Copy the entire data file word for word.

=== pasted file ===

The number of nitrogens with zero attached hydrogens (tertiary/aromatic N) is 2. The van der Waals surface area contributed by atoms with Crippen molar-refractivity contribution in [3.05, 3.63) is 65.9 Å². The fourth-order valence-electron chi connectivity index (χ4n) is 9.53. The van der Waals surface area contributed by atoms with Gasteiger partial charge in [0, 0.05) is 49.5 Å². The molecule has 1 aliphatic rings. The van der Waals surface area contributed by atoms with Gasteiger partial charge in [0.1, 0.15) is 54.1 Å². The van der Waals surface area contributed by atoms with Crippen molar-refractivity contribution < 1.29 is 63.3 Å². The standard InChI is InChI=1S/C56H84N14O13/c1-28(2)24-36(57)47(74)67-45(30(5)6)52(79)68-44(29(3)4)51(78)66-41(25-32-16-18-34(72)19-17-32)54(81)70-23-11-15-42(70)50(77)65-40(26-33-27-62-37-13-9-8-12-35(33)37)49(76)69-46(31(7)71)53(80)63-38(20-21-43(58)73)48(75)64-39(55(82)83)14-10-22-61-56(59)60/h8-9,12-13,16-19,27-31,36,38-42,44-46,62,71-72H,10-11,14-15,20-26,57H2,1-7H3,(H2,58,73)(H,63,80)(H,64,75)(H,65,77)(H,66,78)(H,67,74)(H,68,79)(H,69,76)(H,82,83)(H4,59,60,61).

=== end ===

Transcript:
The number of nitrogens with zero attached hydrogens (tertiary/aromatic N) is 2. The van der Waals surface area contributed by atoms with Crippen molar-refractivity contribution in [3.05, 3.63) is 65.9 Å². The fourth-order valence-electron chi connectivity index (χ4n) is 9.53. The van der Waals surface area contributed by atoms with Gasteiger partial charge in [0, 0.05) is 49.5 Å². The molecule has 1 aliphatic rings. The van der Waals surface area contributed by atoms with Gasteiger partial charge in [0.1, 0.15) is 54.1 Å². The van der Waals surface area contributed by atoms with Crippen molar-refractivity contribution < 1.29 is 63.3 Å². The standard InChI is InChI=1S/C56H84N14O13/c1-28(2)24-36(57)47(74)67-45(30(5)6)52(79)68-44(29(3)4)51(78)66-41(25-32-16-18-34(72)19-17-32)54(81)70-23-11-15-42(70)50(77)65-40(26-33-27-62-37-13-9-8-12-35(33)37)49(76)69-46(31(7)71)53(80)63-38(20-21-43(58)73)48(75)64-39(55(82)83)14-10-22-61-56(59)60/h8-9,12-13,16-19,27-31,36,38-42,44-46,62,71-72H,10-11,14-15,20-26,57H2,1-7H3,(H2,58,73)(H,63,80)(H,64,75)(H,65,77)(H,66,78)(H,67,74)(H,68,79)(H,69,76)(H,82,83)(H4,59,60,61).